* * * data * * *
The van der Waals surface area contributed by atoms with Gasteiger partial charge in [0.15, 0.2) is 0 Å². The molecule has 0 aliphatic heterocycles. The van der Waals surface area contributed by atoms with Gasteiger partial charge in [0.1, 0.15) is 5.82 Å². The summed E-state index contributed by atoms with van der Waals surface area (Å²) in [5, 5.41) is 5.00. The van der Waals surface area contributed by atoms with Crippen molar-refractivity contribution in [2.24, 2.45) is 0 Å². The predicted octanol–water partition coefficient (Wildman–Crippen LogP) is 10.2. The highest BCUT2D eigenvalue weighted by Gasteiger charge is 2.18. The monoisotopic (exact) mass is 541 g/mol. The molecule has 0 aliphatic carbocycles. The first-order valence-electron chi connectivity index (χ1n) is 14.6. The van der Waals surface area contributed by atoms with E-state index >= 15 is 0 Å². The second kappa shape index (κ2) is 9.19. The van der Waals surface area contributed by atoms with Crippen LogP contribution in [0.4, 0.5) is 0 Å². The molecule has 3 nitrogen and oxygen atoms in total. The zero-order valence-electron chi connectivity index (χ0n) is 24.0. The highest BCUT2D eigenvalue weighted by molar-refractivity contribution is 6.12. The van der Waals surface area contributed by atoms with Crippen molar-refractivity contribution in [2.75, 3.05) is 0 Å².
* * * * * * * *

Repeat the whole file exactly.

The van der Waals surface area contributed by atoms with Gasteiger partial charge in [0.15, 0.2) is 0 Å². The molecule has 0 aliphatic heterocycles. The van der Waals surface area contributed by atoms with Gasteiger partial charge in [0.1, 0.15) is 5.82 Å². The summed E-state index contributed by atoms with van der Waals surface area (Å²) in [5, 5.41) is 5.00. The van der Waals surface area contributed by atoms with Crippen molar-refractivity contribution in [2.24, 2.45) is 0 Å². The predicted octanol–water partition coefficient (Wildman–Crippen LogP) is 10.2. The highest BCUT2D eigenvalue weighted by Gasteiger charge is 2.18. The monoisotopic (exact) mass is 541 g/mol. The molecule has 0 aliphatic carbocycles. The first-order valence-electron chi connectivity index (χ1n) is 14.6. The van der Waals surface area contributed by atoms with E-state index >= 15 is 0 Å². The second kappa shape index (κ2) is 9.19. The van der Waals surface area contributed by atoms with Crippen LogP contribution in [0.4, 0.5) is 0 Å². The molecule has 3 nitrogen and oxygen atoms in total. The zero-order valence-electron chi connectivity index (χ0n) is 24.0. The highest BCUT2D eigenvalue weighted by molar-refractivity contribution is 6.12. The van der Waals surface area contributed by atoms with Crippen molar-refractivity contribution in [2.75, 3.05) is 0 Å².